Here is the back, which we know well, thanks to 2009 Heritage. The 1960 Topps manager card backs are the best ever.

Doug Camili is majorly miscut and yellowing badly in the upper right corner. But his expression remains hopeful. It's 1963 after all, and the Dodgers are going to sweep the Yankees in the World Series. Yup, Doug knew it all the time.

This 1964 Topps card of Ron Perranoski looks pretty darn good. But it has a dark secret. On the back are four spots where this card was taped/glued somewhere. How it was removed and remained in such pristine shape is a testament to Ed, I guess.

You may note the L.A. Coliseum in the background. That probably means that this photo dates to Perranoski's rookie season in 1961, which was the last year that the Dodgers played in that stadium.
Very nice. A Ron Cey oddball I didn't have. Kids had such a difficult time cutting out those Hostess cards. I know from experience. That blue spot on Cey's uniform is just a shadow. I'm sorry to disappoint those of you who hoped it was a stain. But there IS a stain on the back of the card!

Last card. It's a 1966 well-rounded gem of Nick Willhite. Look at the expression on Willhite's face. He really looks like he's straining there.

Now, does that look like a guy who had a cell phone? And somehow he made the major leagues.

Comments

AdamE said…
I just got a phone in August. It was forced on my by my wife. Things were so much simplier before.
zman40 said…
I'm the same way with cell phones. They, and the people that use them non-stop, kind of annoy me. My old cell phone is now just my alarm clock.
Captain Canuck said…
I know exactly what you mean pal. I too, got rid of my cell phone four years ago. Haven't missed it.
My pet peeve? People who phone me at home on my cell phone. How dumb are you? Phone the landline. It's what it is for. My cell was always turned off, unless at work.
It was like the Twilight Zone. people couldn't figure out how to get ahold of me. Their teeny brains couldn't fathom phoning my landline.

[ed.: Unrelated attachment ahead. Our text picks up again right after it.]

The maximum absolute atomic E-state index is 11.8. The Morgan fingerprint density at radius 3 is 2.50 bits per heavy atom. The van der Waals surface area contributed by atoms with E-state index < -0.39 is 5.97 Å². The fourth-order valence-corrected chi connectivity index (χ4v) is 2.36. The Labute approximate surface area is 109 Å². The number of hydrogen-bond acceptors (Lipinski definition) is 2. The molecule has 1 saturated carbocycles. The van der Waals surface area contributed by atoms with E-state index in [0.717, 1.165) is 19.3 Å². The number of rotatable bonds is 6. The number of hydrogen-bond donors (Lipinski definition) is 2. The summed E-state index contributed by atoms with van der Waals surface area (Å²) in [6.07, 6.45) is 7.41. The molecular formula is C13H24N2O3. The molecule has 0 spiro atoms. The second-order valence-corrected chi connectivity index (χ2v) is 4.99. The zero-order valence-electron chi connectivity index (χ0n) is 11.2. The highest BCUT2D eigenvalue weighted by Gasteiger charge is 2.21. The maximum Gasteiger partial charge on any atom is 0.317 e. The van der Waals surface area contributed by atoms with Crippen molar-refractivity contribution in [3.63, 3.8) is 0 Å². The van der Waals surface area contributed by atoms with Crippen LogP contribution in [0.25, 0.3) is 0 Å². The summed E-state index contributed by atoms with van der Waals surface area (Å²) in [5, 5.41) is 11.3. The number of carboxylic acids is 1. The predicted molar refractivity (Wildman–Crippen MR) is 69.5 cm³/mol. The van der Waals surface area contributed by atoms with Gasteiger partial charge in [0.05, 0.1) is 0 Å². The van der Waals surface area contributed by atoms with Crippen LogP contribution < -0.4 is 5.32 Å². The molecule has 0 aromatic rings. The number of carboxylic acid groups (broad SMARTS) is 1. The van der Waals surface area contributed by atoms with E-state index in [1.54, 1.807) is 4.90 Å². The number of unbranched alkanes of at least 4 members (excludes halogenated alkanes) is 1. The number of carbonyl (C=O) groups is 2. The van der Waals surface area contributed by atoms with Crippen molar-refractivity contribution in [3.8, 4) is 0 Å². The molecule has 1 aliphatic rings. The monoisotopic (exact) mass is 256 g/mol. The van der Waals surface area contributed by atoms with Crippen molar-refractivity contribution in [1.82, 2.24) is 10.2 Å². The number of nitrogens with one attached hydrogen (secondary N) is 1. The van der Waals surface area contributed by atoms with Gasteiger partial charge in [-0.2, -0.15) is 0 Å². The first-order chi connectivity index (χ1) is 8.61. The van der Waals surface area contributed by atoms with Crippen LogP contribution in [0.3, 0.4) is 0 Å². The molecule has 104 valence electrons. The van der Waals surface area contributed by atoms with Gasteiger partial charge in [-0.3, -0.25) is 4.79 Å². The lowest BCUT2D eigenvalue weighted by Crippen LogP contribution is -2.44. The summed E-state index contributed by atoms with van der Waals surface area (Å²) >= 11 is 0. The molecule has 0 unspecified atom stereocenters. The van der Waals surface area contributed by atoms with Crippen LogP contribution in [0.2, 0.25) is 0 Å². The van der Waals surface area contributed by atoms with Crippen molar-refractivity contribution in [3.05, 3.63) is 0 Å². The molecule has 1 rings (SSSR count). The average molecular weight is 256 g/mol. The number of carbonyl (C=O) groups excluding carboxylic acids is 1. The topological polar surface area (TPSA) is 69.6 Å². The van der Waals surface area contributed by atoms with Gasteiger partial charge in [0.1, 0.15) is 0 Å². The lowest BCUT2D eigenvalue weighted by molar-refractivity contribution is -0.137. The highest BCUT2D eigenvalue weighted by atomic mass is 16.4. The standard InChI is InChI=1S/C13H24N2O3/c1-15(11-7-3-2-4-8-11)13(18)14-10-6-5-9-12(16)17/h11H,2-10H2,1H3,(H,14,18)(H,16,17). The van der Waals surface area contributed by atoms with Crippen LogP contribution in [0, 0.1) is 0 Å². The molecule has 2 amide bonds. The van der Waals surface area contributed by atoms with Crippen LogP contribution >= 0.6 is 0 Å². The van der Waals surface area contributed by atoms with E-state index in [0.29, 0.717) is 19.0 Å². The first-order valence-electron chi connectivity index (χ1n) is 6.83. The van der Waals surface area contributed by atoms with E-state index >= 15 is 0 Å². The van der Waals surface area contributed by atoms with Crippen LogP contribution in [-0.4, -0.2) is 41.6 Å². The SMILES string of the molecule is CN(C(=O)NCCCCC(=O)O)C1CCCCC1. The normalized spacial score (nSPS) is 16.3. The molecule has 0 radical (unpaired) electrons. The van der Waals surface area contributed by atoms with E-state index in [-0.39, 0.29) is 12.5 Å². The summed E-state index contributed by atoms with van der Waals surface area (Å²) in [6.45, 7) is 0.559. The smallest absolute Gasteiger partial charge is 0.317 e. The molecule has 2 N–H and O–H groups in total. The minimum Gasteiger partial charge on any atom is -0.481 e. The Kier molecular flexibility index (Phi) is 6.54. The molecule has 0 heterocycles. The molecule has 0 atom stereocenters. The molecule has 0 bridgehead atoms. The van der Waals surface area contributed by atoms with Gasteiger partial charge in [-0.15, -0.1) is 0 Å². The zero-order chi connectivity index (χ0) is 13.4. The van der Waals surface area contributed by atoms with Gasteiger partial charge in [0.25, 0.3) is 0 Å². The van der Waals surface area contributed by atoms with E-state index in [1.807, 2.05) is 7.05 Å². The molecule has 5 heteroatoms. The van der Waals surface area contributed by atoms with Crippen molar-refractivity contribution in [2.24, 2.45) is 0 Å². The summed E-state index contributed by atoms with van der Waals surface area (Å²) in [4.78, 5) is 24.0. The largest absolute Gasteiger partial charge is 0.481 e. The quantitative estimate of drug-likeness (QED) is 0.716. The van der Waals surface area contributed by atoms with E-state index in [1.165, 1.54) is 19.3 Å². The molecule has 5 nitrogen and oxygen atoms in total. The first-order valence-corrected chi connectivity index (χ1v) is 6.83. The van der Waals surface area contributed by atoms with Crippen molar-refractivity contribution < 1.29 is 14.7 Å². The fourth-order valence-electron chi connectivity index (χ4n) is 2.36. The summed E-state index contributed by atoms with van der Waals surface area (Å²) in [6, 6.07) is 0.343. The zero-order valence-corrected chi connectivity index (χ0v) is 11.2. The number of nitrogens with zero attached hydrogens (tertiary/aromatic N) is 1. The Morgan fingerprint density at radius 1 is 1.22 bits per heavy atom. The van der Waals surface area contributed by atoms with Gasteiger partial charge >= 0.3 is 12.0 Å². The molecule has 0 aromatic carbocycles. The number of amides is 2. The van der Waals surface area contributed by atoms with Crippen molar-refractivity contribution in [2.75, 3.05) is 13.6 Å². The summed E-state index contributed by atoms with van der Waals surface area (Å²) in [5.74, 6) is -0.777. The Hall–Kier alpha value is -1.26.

Landline...what's that? Just kidding, being "unreachable" is about the only thing keeping me sane these days. When my wife says we need to get away, I'll settle for "getting away" from all phones, cell or land based. I use my phone to check blogs if I'm away from my work computer for a few days. Otherwise, it sits on the bookshelf at home crying out for those "apps" like all it's buddies get. Kind of like my kid wanting what his friends have. Nice cards by the way...condition be damned.
Matt Runyon said…
I have a cell phone that my wife and I share, but we very rarely use it (maybe 30 minutes a month). We're going to switch to pre-paid phones and only give the numbers to people who absolutely need them. The only time I ever use my cell phone is when I'm on the road (which is rare nowdays).

Interesting back on that Alston card. I don't have that card so I've never seen the back. Topps goofed on the cartoon -- it should be 7th in 1958 to the pennant in 1959.
jacobmrley said…
I always championed the "unreachable" status...until 4 years ago when I foolishly moved into an apartment without a landline. So I decided to get a cell phone; worst choice I ever ever made. Now Mr. Misanthrope is reachable and miserable. sigh. Makes me wanna eat twinkies from 1976.
night owl said…
MattR ~ I noticed the same thing about the Alston card back. Quite the slip-up there.
Joe S. said…
I guess I see your point. But I gotta admit, I love my iphone. Maybe it's just because I've always been one who's loved to call/email/text everyone I've ever met at least occasionally. Just because you have a cell phone doesn't mean you have to always be available - there's such a thing as an "ignore" button.

But to each their own!